How big is your monitor?  And how many do you have?

Posted: 05.11.12

There’s a lot of assumptions running around in this PC industry, based on hearsay and tidbits of data. We just finished running some tests on Nvidia’s new dual-GPU AIB, the GTX 690 (see p. 11). Nvidia wasn’t very happy with our first results, and told us we were being CPU-bound by doing the tests at HD. Aside from the counter-intuitive comments (after all, isn’t that exactly what a GPU is supposed to do—eliminate CPU limitations?), it also raises the question about what the potential buyers of this $999 AIB have on their desks. I suppose it is reasonable to expect that a limited production super-high-end AIB (e.g., Asus only made 1,000 of their killer Mars II dual GPU that sold for $1,500) would only be bought by users with big bucks and big screens.

We looked at three sources to see if we could get a comfortable feeling about monitor size in use.

We looked at Steam’s data. We contacted StatCounter Global Stats, who monitor browsers (for web developers) and sniff the systems behind them. And we checked with Futuremark.

The results are somewhere between interesting and amazing, and prove once again how fragile conclusions about the user base can be depending on your sample size and demographics.

Futuremark’s data, which is reported by users of their benchmarks, shows a steady increase in larger screen resolutions. Steam also shows a similar trend, as does StatCounter—but the resolutions differ widely.

Futuremark has a report from over 176,000 users (every month).

StatCounter uses javascript to obtain the screen resolution of the devices they track. Their screen resolution statistics specifically do not include mobile devices due to the vast array of different mobile screen resolutions. StatCounter reports that 1366 x 768 has become the most popular screen resolution worldwide, having overtaken 1024 x 768. We were surprised that 2560 x 1600 doesn’t even show up in the survey, which is probably due to the large sample base and the nature of the users.

Since the company began its tracking of screen resolutions in March 2009 as a free service to developers and other users, StatCounter reports that 1024 x 768 has been the dominant screen size globally on the web.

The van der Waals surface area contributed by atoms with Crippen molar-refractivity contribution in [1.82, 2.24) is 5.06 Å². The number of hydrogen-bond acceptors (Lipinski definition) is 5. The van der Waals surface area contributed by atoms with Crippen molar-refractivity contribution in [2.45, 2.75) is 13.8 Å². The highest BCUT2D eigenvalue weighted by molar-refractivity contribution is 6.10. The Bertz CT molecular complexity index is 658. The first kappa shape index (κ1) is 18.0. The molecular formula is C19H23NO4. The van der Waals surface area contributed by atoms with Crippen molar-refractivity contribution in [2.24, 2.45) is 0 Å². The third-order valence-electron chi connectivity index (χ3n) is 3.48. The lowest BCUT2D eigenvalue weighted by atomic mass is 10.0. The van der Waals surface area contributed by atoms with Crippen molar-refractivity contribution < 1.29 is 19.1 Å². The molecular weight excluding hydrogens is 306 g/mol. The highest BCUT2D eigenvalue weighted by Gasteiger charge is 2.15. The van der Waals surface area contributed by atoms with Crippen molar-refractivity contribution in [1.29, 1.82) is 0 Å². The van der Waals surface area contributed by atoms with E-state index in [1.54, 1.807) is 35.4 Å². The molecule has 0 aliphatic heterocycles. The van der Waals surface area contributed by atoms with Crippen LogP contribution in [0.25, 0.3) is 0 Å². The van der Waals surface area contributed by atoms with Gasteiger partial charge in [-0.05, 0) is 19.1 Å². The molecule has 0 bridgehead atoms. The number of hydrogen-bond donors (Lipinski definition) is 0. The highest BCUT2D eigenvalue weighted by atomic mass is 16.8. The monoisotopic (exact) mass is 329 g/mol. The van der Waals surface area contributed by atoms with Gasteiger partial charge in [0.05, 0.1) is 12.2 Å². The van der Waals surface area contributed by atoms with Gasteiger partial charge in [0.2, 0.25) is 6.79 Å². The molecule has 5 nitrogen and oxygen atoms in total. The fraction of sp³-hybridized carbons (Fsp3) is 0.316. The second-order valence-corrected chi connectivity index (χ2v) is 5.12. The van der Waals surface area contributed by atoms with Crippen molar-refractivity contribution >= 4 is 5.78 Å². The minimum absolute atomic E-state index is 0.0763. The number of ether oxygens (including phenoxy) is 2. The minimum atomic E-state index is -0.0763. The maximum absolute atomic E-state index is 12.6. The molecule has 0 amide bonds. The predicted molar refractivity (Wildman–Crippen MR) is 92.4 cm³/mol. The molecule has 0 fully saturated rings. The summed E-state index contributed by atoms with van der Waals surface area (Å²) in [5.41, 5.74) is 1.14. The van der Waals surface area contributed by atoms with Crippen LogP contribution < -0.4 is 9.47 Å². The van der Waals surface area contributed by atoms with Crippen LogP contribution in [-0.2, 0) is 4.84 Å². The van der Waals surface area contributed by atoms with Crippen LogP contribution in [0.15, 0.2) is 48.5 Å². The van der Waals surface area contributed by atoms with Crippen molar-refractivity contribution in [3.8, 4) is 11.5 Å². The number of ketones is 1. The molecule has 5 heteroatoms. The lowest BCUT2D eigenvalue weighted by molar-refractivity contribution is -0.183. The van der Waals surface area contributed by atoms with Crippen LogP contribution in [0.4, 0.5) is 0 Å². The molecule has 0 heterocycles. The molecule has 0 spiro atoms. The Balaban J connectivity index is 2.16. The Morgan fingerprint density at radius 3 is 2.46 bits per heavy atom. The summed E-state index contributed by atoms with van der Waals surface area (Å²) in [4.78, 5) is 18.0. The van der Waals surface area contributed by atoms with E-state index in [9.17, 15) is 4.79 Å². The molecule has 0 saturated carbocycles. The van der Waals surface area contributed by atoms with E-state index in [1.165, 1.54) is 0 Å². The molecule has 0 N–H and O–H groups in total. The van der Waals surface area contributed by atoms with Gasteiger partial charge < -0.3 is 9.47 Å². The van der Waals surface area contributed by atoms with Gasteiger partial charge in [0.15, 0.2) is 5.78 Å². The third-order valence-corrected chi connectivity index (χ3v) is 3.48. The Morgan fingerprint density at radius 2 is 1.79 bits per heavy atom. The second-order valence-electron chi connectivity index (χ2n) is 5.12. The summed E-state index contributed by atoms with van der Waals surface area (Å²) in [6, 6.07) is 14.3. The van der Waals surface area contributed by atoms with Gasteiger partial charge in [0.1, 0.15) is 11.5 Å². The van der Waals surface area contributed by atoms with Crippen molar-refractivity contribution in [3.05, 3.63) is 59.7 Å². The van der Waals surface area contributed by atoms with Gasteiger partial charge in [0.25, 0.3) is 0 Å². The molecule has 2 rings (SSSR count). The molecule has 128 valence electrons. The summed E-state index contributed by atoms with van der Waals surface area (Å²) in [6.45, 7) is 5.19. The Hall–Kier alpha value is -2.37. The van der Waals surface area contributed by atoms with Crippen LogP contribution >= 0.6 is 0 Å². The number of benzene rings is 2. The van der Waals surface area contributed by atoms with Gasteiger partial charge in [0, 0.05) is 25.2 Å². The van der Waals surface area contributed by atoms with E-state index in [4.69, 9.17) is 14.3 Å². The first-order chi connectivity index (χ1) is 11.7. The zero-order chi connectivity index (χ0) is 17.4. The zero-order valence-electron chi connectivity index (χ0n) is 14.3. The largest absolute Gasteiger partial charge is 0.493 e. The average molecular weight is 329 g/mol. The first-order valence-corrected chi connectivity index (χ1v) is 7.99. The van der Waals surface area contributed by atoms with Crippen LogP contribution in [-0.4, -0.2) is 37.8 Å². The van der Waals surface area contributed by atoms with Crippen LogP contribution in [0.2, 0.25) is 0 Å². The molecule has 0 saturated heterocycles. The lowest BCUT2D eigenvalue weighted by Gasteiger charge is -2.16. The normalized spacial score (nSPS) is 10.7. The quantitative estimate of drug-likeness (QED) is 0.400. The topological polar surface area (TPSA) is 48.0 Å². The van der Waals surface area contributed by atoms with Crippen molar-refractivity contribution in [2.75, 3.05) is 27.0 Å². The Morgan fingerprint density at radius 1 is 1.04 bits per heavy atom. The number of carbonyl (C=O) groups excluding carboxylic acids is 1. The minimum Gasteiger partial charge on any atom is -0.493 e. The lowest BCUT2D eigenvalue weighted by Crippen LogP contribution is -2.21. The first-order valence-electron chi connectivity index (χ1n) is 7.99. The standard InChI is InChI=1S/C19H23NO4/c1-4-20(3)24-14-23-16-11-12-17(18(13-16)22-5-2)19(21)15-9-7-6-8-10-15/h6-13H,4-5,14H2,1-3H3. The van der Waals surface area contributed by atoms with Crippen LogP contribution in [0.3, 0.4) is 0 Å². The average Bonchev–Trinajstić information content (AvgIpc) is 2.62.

“The data reflects a continuing trend of users moving to larger screen resolution sizes,” commented Aodhan Cullen, CEO, StatCounter. “The screen resolution size people are using is a critical factor for developers when it comes to web design, particularly in the case of fixed-width web pages.”

In January 2012, StatCounter’s ­global sample of screens used for popular browsers consisted of more than 18.1 billion hits. The ten countries with the largest individual sample sizes are listed below:

  • 4.4 billion – United States
  • 1.1 billion – Turkey
  • 925 million – India
  • 893 million – Brazil
  • 872 million – United Kingdom
  • 657 million – Canada
  • 568 million – Germany
  • 516 million – Thailand
  • 450 million – Spain
  • 408 million – Italy

All of this leads us to the conclusion that StatCounter represents the every­day user. Steam is used by a broad range of people, but they are all gamers. Future­mark, on the other hand, represents performance/enthusiast users. These are people who are comparing the performance of their machines against others to see if they can improve performance.

What about the kind of people who actually do go out and buy a dual-GPU monster AIB? What resolutions do they run anyway? Checking Futuremark’s database for users who had AMD Radeon HD 6990, the percentage of users running 2560 is much higher, about 7%, but 1080p is still the most common reso­lution with over half of the users running that. With GTX 590 added. Numbers are similar to Radeon HD 6990 users, but there are about a percentage point more users who run 2560-wide resolutions.

The bottom line is you can’t make conclusions about screen resolution without a lot of qualifications about the user.